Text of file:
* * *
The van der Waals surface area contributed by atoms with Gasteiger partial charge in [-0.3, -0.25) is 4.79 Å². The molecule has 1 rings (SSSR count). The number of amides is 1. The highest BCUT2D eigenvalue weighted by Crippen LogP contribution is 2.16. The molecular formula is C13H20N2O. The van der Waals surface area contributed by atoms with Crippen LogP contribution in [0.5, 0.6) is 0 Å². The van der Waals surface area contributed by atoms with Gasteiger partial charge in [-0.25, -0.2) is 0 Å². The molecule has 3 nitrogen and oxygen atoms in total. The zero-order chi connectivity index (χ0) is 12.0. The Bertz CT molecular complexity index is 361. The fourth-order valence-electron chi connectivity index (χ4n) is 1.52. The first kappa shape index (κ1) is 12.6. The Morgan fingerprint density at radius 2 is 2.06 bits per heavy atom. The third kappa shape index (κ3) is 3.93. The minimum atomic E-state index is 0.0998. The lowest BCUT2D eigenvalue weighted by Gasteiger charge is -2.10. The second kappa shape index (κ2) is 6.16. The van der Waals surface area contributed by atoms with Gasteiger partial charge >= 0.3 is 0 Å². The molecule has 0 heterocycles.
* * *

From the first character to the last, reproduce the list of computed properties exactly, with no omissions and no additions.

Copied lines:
The van der Waals surface area contributed by atoms with Gasteiger partial charge in [-0.3, -0.25) is 4.79 Å². The molecule has 1 rings (SSSR count). The number of amides is 1. The highest BCUT2D eigenvalue weighted by Crippen LogP contribution is 2.16. The molecular formula is C13H20N2O. The van der Waals surface area contributed by atoms with Crippen LogP contribution in [0.5, 0.6) is 0 Å². The van der Waals surface area contributed by atoms with Gasteiger partial charge in [-0.25, -0.2) is 0 Å². The molecule has 3 nitrogen and oxygen atoms in total. The zero-order chi connectivity index (χ0) is 12.0. The Bertz CT molecular complexity index is 361. The fourth-order valence-electron chi connectivity index (χ4n) is 1.52. The first kappa shape index (κ1) is 12.6. The Morgan fingerprint density at radius 2 is 2.06 bits per heavy atom. The third kappa shape index (κ3) is 3.93. The minimum atomic E-state index is 0.0998. The lowest BCUT2D eigenvalue weighted by Gasteiger charge is -2.10. The second kappa shape index (κ2) is 6.16. The van der Waals surface area contributed by atoms with Gasteiger partial charge >= 0.3 is 0 Å². The molecule has 0 heterocycles.